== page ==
Any contention that seems to be leaking out is about Bill Leuders claiming they would not do anntmore end-of-year book lists now that Joel had passed---because book lists were sort of dull---but then they DID print a gang book list compilation of a bunch of people that reulted in an ACTUAL dull and falsely denied end of year book list.
Sheesh!
If I didn't care about Joel and interseting electic book lists why the eff am I asking Leuders for the gig and perpetually adding books of interest to this Forum?!!!!!
:roll:
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Postby Marvell » Fri Dec 14, 2007 6:37 pm

blunt wrote:If I didn't care about Joel and interseting electic book lists why the eff am I asking Leuders for the gig and perpetually adding books of interest to this Forum?!!!!!


[shrug]Satanic plot?[/shrug]
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Postby blunt » Sat Dec 15, 2007 1:59 pm

Marvell wrote:
blunt wrote:If I didn't care about Joel and interseting electic book lists why the eff am I asking Leuders for the gig and perpetually adding books of interest to this Forum?!!!!!


[shrug]Satanic plot?[/shrug]


I'm not gong to sit here while you badmouth Satan, Lucifer, the Light Bringer, the only truly intelligent and caring power in the known and unknown universe. He was only trying to help Eve and Adam. (Dorks---they should have it from the Tree of Life instead, to give them eternity to figure out the knowledge of good and evil (duality being a sadly lower emanation of the great potential Secret of the Essence of Everything ((SEE)))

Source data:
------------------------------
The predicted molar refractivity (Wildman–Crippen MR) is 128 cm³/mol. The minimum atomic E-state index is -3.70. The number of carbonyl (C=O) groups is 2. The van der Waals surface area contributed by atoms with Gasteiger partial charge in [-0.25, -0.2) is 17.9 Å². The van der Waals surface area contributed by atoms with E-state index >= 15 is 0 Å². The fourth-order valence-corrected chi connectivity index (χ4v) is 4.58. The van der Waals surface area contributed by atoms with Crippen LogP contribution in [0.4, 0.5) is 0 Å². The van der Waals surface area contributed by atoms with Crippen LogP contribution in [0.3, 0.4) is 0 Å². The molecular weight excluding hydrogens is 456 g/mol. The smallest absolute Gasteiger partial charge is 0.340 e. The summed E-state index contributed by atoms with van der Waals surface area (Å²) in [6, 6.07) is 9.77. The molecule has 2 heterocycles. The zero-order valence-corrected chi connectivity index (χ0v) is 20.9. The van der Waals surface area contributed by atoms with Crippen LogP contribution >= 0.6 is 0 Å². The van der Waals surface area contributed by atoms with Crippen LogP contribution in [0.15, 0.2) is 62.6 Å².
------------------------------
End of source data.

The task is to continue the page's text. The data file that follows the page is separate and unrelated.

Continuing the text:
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In Honor of Joel Gersman

Postby archie » Mon Dec 17, 2007 1:30 pm

Blunt,

Posts can be a response to the general topic OR to a previous post, yes? Mine was to the topic. I had no idea what you meant by "Maybe Bill Leuders was right" so I did what a lot of readers do when they get to a part they don't understand or don't find sufficiently troubling to stop and work out, I skipped it. No implications of besmirchment intended. By not quoting or referring to your comment, my intent seemed obvious to me, but that's in my world. A check of my Pocket Guide to Overworn and Misused Aphorisms reminds me that timing is everything and the road to hell is paved with good intentions (probably bad and indifferent ones, too).

My "to read" pile raced ahead of the "done and shelved" bunch in 07, leaving me feeling less than the reader I would like to be, but I'm trying to maintain the practice of reading BOOKS. More of that and less of staring at this screen can only be good. When I visit here I'm glad to find anyone's book recommendations, as they arise or as year-end lists, yours included. But I do like the idea of invoking the dead (Gersman, in this case) to get things going.
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Re: In Honor of Joel Gersman

Postby blunt » Mon Dec 17, 2007 7:07 pm

archie wrote:Blunt,

Posts can be a response to the general topic OR to a previous post, yes? Mine was to the topic. I had no idea what you meant by "Maybe Bill Leuders was right" so I did what a lot of readers do when they get to a part they don't understand or don't find sufficiently troubling to stop and work out, I skipped it. No implications of besmirchment intended. By not quoting or referring to your comment, my intent seemed obvious to me, but that's in my world.
.


Oh. Okay then.
Your first couple sentences seemed like a response to me:
"Was Joel not a player in Madison's radical, freakfest history and heritage? Should he not be remembered as such? Why not give him some posthumous props?"

Of course!
That was my inital impetus from day one on this topic.
No troubles.
Love ya.
Mean it.